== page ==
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  1. Hock E Aye VI Edgar Heap of Birds, Native Hosts, 1991/2007 Photo: Michael R. Barrick

UBC Outdoor Art Tour

The outdoor artworks at UBC are a source of aesthetic pleasure, commemorate histories and events, and introduce new ideas and possibilities into the campus environment. The new UBC Outdoor Art Tour features works from the University Art Collection and artwork that has been commissioned or donated to specific departments and faculties. With detailed information on each work, biographical notes on the artists, a map and colour images, the tour invites visitors and members of the UBC community to experience the campus in a different way.

Self Guided Walking Tours

>> Download guide [PDF 1.8 MB]

>> UBC Outdoor Art Tour on Google Maps

>> Index of works

For further information please contact: Jana Tyner at jana.tyner@ubc.ca,
tel: (604) 822-1389, or fax: (604) 822-6689


 

A Walking Tour of Musqueam House Posts at UBC

by Jordan Wilson

Stop by the Belkin to pick up a guide to Musqueam house posts on campus, researched and written by Jordan Wilson. As part of a larger initiative to animate outdoor artworks, this guide describes how the house posts are markers of Musqueam’s relationship with its territory through time, particularly with the land that is now commonly known as UBC. Jordan Wilson is a Vancouver-based emerging curator and writer, and was Curatorial Intern (2017/18) at the Belkin Art Gallery. He is a member of the Musqueam First Nation, whose traditional, ancestral and unceded territory encompasses what is now Vancouver.

This guide is made possible with the support of the BC | Canada 150: Celebrating BC Communities and their Contributions to Canada Fund and the Association of Administrative and Professional Staff at UBC. The Belkin acknowledges the ongoing support of the Canada Council for the Arts, the Province of British Columbia through the BC Arts Council and our Belkin Curator’s Forum members. Jordan Wilson’s Curatorial Internship at the Morris and Helen Belkin Art Gallery is made possible through the BC Arts Council Early Career Development Program.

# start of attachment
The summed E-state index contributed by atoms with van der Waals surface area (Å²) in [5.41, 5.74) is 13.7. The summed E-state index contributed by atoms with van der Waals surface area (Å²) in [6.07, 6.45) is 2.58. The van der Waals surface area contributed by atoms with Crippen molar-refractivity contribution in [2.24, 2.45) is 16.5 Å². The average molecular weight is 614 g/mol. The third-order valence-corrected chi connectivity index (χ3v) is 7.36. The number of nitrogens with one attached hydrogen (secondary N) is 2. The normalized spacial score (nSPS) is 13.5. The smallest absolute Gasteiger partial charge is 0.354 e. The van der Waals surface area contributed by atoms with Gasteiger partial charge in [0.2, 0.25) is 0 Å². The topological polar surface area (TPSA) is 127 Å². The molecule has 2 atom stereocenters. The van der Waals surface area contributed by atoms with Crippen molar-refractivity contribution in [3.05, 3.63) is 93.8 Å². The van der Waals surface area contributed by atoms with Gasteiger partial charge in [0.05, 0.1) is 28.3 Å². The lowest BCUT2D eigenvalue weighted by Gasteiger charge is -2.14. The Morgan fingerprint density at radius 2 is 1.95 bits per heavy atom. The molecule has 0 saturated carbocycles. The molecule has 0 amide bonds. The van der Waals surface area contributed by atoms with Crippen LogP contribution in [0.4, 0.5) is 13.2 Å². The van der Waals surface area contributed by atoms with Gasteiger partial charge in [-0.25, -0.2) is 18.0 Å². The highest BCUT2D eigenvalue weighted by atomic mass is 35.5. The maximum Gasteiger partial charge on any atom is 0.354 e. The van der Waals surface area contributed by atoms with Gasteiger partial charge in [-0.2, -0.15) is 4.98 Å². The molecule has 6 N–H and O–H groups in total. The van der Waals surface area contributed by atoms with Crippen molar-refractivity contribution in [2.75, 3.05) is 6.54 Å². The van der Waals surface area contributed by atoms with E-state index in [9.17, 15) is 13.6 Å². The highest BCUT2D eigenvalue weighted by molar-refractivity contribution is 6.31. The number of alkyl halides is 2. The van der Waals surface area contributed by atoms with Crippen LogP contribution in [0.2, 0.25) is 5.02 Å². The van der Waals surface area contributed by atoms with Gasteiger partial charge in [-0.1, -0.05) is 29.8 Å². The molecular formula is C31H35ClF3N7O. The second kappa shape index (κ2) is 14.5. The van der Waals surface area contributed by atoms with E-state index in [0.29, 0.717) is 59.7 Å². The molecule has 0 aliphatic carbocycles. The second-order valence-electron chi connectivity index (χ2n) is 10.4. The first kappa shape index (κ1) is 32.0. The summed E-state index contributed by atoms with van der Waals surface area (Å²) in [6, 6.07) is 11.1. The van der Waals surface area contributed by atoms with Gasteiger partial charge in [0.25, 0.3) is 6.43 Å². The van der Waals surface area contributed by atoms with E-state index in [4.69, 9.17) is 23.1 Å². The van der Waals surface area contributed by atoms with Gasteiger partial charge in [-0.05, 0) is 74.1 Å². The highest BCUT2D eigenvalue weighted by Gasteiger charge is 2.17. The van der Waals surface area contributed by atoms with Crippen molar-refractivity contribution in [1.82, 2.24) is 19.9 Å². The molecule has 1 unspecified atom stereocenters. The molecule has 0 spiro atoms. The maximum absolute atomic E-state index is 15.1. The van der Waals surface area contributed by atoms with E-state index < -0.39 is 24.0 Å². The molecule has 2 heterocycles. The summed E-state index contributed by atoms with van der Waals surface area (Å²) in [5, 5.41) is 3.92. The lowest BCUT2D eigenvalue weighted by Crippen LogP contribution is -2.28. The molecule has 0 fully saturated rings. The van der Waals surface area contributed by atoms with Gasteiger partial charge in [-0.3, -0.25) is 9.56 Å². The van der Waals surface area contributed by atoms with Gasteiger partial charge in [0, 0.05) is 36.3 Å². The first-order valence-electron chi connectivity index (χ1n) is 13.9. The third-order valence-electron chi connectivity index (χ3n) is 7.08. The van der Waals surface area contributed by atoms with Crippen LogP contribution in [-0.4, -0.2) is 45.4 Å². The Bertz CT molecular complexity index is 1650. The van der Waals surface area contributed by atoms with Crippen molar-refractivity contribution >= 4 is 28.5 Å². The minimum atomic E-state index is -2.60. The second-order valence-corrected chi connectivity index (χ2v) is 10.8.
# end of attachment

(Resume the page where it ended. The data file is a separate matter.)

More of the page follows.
For further information please contact: Jana Tyner at jana.tyner@ubc.ca,
tel: (604) 822-1389, or fax: (604) 822-6689


 

  1. Robert Murray, Cumbria, 1966-67
    corten steel 425 x 900 x 450 cm

  2. Robert Murray's Cumbria in transit, August 2015. Photo: Owen Sopotiuk

Robert Murray's Cumbria to be restored and re-sited

Cumbria (1966–67), by Robert Murray (born Vancouver, 1936), has been removed from its site between the Morris and Helen Belkin Art Gallery and the Lasserre Building for restoration and re-siting. This monumental Minimalist sculpture, weighing approximately twenty tonnes, became compromised from corrosion of the bolts that held it together. The sculpture will be sandblasted, repainted, and then installed at a new location to be announced in the near future.

Cumbria was first exhibited at Sculpture ’67, a visual art celebration of Canada’s centennial at Toronto City Hall, and then at Battery Park in New York City. It returned to Canada in 1969 and became a featured artwork at the newly opened Vancouver International Airport. It was removed from the Airport in 1993 and put into storage. In 1995, Vancouver artist Toni Onley campaigned to have it resurrected. As it was damaged during its move to storage, Transport Canada agreed to have the sculpture re-fabricated and donated it to the University of British Columbia, the first large-scale public artwork to enter the University Art Collection since 1975.

Robert Murray is well known internationally for his large-scale steel sculptures. Another of his iconic works was recently restored in Los Angeles under the auspices of the Getty Foundation. In 2018, Murray was awarded the Barnett and Annalee Newman Foundation Life Time Achievement Award.

For further information please contact: Jana Tyner at jana.tyner@ubc.ca,
tel: (604) 822-1389, or fax: (604) 822-6689


 

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